“You know, I got a nephew with an attitude just like you,” she remarked.
“Yeah… sorry. So about that price, is there anything else you can do?” I stated sheepishly.
“Well, you didn’t give me a chance to tell you before. Let me see,” she replied while typing into her 15-year-old desktop PC. She looked up from her screen, “So you’re a comedian?”
“Huh? Yeah, how did you know that?” I asked, dumbfounded.
“You put that when you rented with us last time,” she responded.
Oh, that last time? When I smashed the back window because I locked myself out of the car at 5am and my stupid friend had to get his bag in the trunk so he could go to the airport? Is that information there too?
I looked at her and smiled, “Oh yeah, I forgot I rented with you guys.”
“Ok, so I’ll tell you what. Do you want a Corvette?” she asked.
“What? You know I can’t afford that. We just established I’m a comedian,” I stated, beginning to seriously question her credibility.
“For real, I’m not joking. I got you a good deal.” She pushed the rental agreement in front of me. $336.03? This must be a joke.
“You can get me a Vette for all 5 days for this much more?” I inquired skeptically, my doubt growing the more I considered her resemblance to George Clinton. The sunglasses and dreadlocks were really not helping her case.
“Yes. Do you want it?” she replied, exasperatedly.
I paused for a brief moment to consider the possibility she was scamming me or on drugs, or both, and finally blurted out “Yes!” with more enthusiasm than I think she’d ever seen from anyone renting a car. Without hesitation, I signed the rental agreement, repeatedly thanking her, and walked out to the Corvette as fast as I could to ensure she didn’t change her mind. It was parked comfortably in spot “418”—my birthdate. Maybe this was meant to be.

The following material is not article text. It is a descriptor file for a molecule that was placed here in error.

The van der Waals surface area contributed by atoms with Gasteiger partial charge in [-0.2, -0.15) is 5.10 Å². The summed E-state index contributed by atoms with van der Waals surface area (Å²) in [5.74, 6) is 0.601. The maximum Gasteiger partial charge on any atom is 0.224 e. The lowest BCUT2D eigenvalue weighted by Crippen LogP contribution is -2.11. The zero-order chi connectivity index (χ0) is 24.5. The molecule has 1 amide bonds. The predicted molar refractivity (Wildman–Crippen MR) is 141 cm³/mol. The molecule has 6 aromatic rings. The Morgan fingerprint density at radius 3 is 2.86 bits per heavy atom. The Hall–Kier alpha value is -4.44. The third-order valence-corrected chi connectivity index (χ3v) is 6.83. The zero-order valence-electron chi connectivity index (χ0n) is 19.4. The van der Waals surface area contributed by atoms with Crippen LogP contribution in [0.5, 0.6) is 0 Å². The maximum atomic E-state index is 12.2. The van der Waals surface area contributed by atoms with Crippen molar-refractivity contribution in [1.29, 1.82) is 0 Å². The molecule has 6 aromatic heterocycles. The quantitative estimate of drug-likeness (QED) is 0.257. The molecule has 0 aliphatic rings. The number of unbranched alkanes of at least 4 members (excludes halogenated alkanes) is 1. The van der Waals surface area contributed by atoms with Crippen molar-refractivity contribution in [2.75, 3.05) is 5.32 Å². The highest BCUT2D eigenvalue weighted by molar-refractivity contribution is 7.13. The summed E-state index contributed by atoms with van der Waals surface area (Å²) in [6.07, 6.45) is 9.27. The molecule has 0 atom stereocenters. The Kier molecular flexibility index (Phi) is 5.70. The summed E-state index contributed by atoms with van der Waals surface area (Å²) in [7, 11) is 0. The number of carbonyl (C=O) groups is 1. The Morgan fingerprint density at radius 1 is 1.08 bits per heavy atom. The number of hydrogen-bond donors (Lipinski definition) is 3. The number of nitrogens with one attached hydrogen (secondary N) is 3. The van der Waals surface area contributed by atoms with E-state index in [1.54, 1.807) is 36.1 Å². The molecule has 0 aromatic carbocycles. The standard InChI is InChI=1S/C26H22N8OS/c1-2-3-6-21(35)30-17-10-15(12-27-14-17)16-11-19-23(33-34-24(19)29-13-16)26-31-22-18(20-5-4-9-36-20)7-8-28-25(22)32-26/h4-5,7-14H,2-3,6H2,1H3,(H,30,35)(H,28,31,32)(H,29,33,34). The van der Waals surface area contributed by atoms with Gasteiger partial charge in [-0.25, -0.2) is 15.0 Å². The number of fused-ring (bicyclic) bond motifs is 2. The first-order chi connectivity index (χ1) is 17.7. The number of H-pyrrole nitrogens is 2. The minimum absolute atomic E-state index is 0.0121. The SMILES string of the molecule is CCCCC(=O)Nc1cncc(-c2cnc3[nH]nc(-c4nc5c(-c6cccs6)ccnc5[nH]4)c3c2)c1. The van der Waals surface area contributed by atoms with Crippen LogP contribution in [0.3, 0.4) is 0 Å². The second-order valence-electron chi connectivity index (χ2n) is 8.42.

For the next 5 days, this car was my dream. I floated down the Pacific Coast Highway to San Diego; hugged the winding cliffs of Malibu Hills while my girlfriend yelled at me to “slow down”; and floored it at every stop light there wasn’t traffic, which was about 3. There’s nothing quite like cruising down Sunset Boulevard blasting Elvis. In those moments, I felt like “the king”.
But like all dreams that involve luxury rental cars, eventually you wake to realize it needs to be returned. When the day came, I felt the way a hip hop star must feel after shooting a music video; although it appeared I was living the life, it was all just a facade. Soon I’d be back home to the cracked windshield reality of my Chevy Cavalier, turning tricks on corners to make ends meet.
On the other hand my grandpa proved you don’t need to be a gangster in a hot car to be a baller; even an old man with a mutilated ear can pick up hookers. Life is what you make of it—live it up however you can!